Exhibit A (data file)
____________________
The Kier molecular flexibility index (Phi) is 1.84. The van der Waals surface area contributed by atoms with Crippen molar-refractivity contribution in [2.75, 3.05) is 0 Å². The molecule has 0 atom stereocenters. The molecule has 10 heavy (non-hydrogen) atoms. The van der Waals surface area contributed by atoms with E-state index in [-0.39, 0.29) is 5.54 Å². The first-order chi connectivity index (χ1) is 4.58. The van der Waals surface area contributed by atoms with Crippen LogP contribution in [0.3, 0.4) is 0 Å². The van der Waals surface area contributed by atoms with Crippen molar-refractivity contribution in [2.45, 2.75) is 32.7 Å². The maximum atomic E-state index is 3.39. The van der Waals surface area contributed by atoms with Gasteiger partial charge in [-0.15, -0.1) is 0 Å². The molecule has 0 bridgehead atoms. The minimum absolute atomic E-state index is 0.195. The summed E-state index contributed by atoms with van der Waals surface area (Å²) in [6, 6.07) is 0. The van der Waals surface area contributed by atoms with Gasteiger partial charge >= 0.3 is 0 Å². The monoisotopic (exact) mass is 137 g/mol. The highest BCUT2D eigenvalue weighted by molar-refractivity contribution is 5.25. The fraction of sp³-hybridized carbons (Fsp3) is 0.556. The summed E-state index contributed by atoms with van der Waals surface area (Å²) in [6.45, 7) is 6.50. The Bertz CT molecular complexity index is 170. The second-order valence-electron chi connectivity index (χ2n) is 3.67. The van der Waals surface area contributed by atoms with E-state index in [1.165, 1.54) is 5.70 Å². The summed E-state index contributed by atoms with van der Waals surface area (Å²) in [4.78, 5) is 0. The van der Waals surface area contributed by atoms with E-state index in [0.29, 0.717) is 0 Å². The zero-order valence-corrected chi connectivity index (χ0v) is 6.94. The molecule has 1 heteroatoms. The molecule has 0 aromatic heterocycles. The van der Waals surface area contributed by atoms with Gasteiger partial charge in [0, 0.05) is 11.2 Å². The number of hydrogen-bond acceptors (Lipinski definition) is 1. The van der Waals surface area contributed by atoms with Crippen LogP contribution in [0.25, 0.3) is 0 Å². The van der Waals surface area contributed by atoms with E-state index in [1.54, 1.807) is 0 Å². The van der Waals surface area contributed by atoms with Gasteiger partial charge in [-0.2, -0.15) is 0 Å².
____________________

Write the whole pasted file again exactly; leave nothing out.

The Kier molecular flexibility index (Phi) is 1.84. The van der Waals surface area contributed by atoms with Crippen molar-refractivity contribution in [2.75, 3.05) is 0 Å². The molecule has 0 atom stereocenters. The molecule has 10 heavy (non-hydrogen) atoms. The van der Waals surface area contributed by atoms with E-state index in [-0.39, 0.29) is 5.54 Å². The first-order chi connectivity index (χ1) is 4.58. The van der Waals surface area contributed by atoms with Crippen LogP contribution in [0.3, 0.4) is 0 Å². The van der Waals surface area contributed by atoms with Crippen molar-refractivity contribution in [2.45, 2.75) is 32.7 Å². The maximum atomic E-state index is 3.39. The van der Waals surface area contributed by atoms with Gasteiger partial charge in [-0.15, -0.1) is 0 Å². The molecule has 0 bridgehead atoms. The minimum absolute atomic E-state index is 0.195. The summed E-state index contributed by atoms with van der Waals surface area (Å²) in [6, 6.07) is 0. The van der Waals surface area contributed by atoms with Gasteiger partial charge >= 0.3 is 0 Å². The monoisotopic (exact) mass is 137 g/mol. The highest BCUT2D eigenvalue weighted by molar-refractivity contribution is 5.25. The fraction of sp³-hybridized carbons (Fsp3) is 0.556. The summed E-state index contributed by atoms with van der Waals surface area (Å²) in [6.45, 7) is 6.50. The Bertz CT molecular complexity index is 170. The second-order valence-electron chi connectivity index (χ2n) is 3.67. The van der Waals surface area contributed by atoms with E-state index in [1.165, 1.54) is 5.70 Å². The summed E-state index contributed by atoms with van der Waals surface area (Å²) in [4.78, 5) is 0. The van der Waals surface area contributed by atoms with E-state index in [0.29, 0.717) is 0 Å². The zero-order valence-corrected chi connectivity index (χ0v) is 6.94. The molecule has 1 heteroatoms. The molecule has 0 aromatic heterocycles. The van der Waals surface area contributed by atoms with Gasteiger partial charge in [0, 0.05) is 11.2 Å². The number of hydrogen-bond acceptors (Lipinski definition) is 1. The van der Waals surface area contributed by atoms with Crippen LogP contribution in [0.25, 0.3) is 0 Å². The van der Waals surface area contributed by atoms with E-state index in [1.54, 1.807) is 0 Å². The van der Waals surface area contributed by atoms with Gasteiger partial charge in [-0.2, -0.15) is 0 Å².